Emma and Will are still having the same tiff as before, only they finally communicate like adults, resolving to show everyone how a long-distance relationship is done. Whether they do or not, it’s refreshing to see them trying to be mature. Remember when Emma was conflicted about dating John Stamos? Or when Will was going to “fix” her O.C.D. with Coldplay? Well, Emma’s finally taking a page from the Tami Taylor book. The wedding will wait.
At long last, after several episodes of Rachel, the main character is now Finn, who narrates “The Break Up” and formally steps into Will’s schues by taking over glee club while he’s away for three months. There’s a putrid class note to Finn’s opening scene, where he complains about having a steady mechanic’s job in a town with a bunch of friends, but if “The Break Up” earns anything, it’s that monolithic self-pity. Finn truly cannot see past what he’s lost to what he still has. But Artie tells him how inspiring he is, and Finn gets sucked into that role as slowly and surely as Ryder is seduced by the stage. Now he really wants to reech these keeds, to pass on the gift of glee club by offering Unique a girl’s part and selling Ryder on the curricular merits of extracurricular activity. Both instances are seriously moving. When Ryder wakes up from his crowd-surfing audition to an empty stage, he’s another person. Unique thanks Finn by telling him how meaningful a girl’s part is. “I don’t feel right in the men’s locker room, but I can’t go in the girl’s, and I don’t feel right in men’s clothing, but I can’t wear dresses every day.” I don’t see why not—Figgins thinks Unique is hot, which is a whole other ball of wax—but the relief is palpable.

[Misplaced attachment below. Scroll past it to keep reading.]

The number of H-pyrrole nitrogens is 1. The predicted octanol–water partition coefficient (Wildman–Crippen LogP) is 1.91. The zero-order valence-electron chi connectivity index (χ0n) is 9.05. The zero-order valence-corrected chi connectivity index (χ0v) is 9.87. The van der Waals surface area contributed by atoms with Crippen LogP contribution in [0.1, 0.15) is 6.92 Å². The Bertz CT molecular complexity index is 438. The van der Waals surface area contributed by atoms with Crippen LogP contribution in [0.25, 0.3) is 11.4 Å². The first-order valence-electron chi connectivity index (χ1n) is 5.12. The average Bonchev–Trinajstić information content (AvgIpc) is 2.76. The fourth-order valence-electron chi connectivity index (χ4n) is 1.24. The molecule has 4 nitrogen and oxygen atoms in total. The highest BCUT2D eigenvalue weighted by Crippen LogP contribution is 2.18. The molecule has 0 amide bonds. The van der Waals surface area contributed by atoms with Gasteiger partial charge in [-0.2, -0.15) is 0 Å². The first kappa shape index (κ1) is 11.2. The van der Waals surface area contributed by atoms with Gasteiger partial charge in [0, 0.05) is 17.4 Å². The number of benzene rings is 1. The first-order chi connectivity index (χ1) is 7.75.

Will tells Finn he’s an adult now, and for the first time, Finn feels like an adult. Physically he’s out of the coveted youth-voter demo, but finally his demeanor, his self-perception is catching up. It’ll be nice to see Finn find himself. Glee is much better at selling the benefits of teaching to the teacher than to the students.
- Sue’s “gender confusion” bullshit is as tiresome as it is old, but I love that she can’t think of any insults for Marley. It’s not only funny to see her wield terms of beauty like weapons. It’s a completely new experience for her character. Fancy that.
- Ryder tells his teacher how hard he’s studying. “I haven’t even seen Dark Knight Rises yet.” “Oh, it was good.” THESE ARE THE PEOPLE TEACHING OUR CHILDREN!
- Artie tells his summoned panel of graduates, “So we cast a brunette as Sandy and a guy as Rizzo. Who’s directing this, Julie Taymor?”
- Sue’s has a point about Grease: “the already oversexualized minstrel show featuring teen pregnancy and the ridiculously unnecessary lubrication of lightning.”
- Jesus, the moment when Finn calls Sue's baby a retard is effective. Sue's eyelid convulses like a flared nostril. Silence means a lot on a show this rat-a-tat. (Remember when Santana slapped Finn?)
- As long as Sue is a vehicle for Glee criticism, I’m all ears. “The glee club is being run by a strange weeping man-child who has lotion in his hair but no adult friends.”